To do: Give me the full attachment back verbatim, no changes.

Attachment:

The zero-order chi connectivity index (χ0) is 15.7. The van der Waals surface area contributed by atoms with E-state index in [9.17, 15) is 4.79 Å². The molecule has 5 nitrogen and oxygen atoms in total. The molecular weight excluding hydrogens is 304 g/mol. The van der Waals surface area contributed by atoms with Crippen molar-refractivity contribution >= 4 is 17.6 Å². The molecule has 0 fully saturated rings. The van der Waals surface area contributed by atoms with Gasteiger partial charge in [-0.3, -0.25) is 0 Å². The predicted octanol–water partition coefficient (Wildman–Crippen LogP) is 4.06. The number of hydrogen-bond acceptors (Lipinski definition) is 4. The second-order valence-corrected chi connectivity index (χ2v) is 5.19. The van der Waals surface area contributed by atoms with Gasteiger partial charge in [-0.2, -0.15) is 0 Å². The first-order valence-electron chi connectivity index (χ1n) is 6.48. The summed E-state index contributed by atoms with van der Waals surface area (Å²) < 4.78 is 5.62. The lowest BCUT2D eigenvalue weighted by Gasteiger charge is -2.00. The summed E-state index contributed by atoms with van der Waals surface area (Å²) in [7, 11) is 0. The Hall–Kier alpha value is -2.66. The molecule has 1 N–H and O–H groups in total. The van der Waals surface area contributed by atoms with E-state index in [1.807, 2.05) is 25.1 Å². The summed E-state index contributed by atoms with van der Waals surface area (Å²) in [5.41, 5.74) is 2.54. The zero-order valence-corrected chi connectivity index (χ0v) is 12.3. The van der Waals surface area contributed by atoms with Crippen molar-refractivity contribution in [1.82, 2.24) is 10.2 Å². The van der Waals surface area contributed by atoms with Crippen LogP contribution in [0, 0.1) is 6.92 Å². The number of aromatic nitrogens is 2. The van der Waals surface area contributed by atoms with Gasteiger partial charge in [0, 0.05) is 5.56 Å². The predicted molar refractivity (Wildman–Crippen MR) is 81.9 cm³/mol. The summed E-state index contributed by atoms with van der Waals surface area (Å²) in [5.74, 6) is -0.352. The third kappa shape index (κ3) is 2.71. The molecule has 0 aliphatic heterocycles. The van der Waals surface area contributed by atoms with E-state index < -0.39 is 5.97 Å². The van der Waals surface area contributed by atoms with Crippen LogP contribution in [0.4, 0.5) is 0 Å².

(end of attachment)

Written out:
The zero-order chi connectivity index (χ0) is 15.7. The van der Waals surface area contributed by atoms with E-state index in [9.17, 15) is 4.79 Å². The molecule has 5 nitrogen and oxygen atoms in total. The molecular weight excluding hydrogens is 304 g/mol. The van der Waals surface area contributed by atoms with Crippen molar-refractivity contribution >= 4 is 17.6 Å². The molecule has 0 fully saturated rings. The van der Waals surface area contributed by atoms with Gasteiger partial charge in [-0.3, -0.25) is 0 Å². The predicted octanol–water partition coefficient (Wildman–Crippen LogP) is 4.06. The number of hydrogen-bond acceptors (Lipinski definition) is 4. The second-order valence-corrected chi connectivity index (χ2v) is 5.19. The van der Waals surface area contributed by atoms with Gasteiger partial charge in [-0.2, -0.15) is 0 Å². The first-order valence-electron chi connectivity index (χ1n) is 6.48. The summed E-state index contributed by atoms with van der Waals surface area (Å²) < 4.78 is 5.62. The lowest BCUT2D eigenvalue weighted by Gasteiger charge is -2.00. The summed E-state index contributed by atoms with van der Waals surface area (Å²) in [7, 11) is 0. The Hall–Kier alpha value is -2.66. The molecule has 1 N–H and O–H groups in total. The van der Waals surface area contributed by atoms with E-state index in [1.807, 2.05) is 25.1 Å². The summed E-state index contributed by atoms with van der Waals surface area (Å²) in [5.41, 5.74) is 2.54. The zero-order valence-corrected chi connectivity index (χ0v) is 12.3. The van der Waals surface area contributed by atoms with Crippen molar-refractivity contribution in [1.82, 2.24) is 10.2 Å². The van der Waals surface area contributed by atoms with Crippen LogP contribution in [0, 0.1) is 6.92 Å². The number of aromatic nitrogens is 2. The van der Waals surface area contributed by atoms with Gasteiger partial charge in [0, 0.05) is 5.56 Å². The predicted molar refractivity (Wildman–Crippen MR) is 81.9 cm³/mol. The summed E-state index contributed by atoms with van der Waals surface area (Å²) in [5.74, 6) is -0.352. The third kappa shape index (κ3) is 2.71. The molecule has 0 aliphatic heterocycles. The van der Waals surface area contributed by atoms with E-state index < -0.39 is 5.97 Å². The van der Waals surface area contributed by atoms with Crippen LogP contribution in [0.4, 0.5) is 0 Å².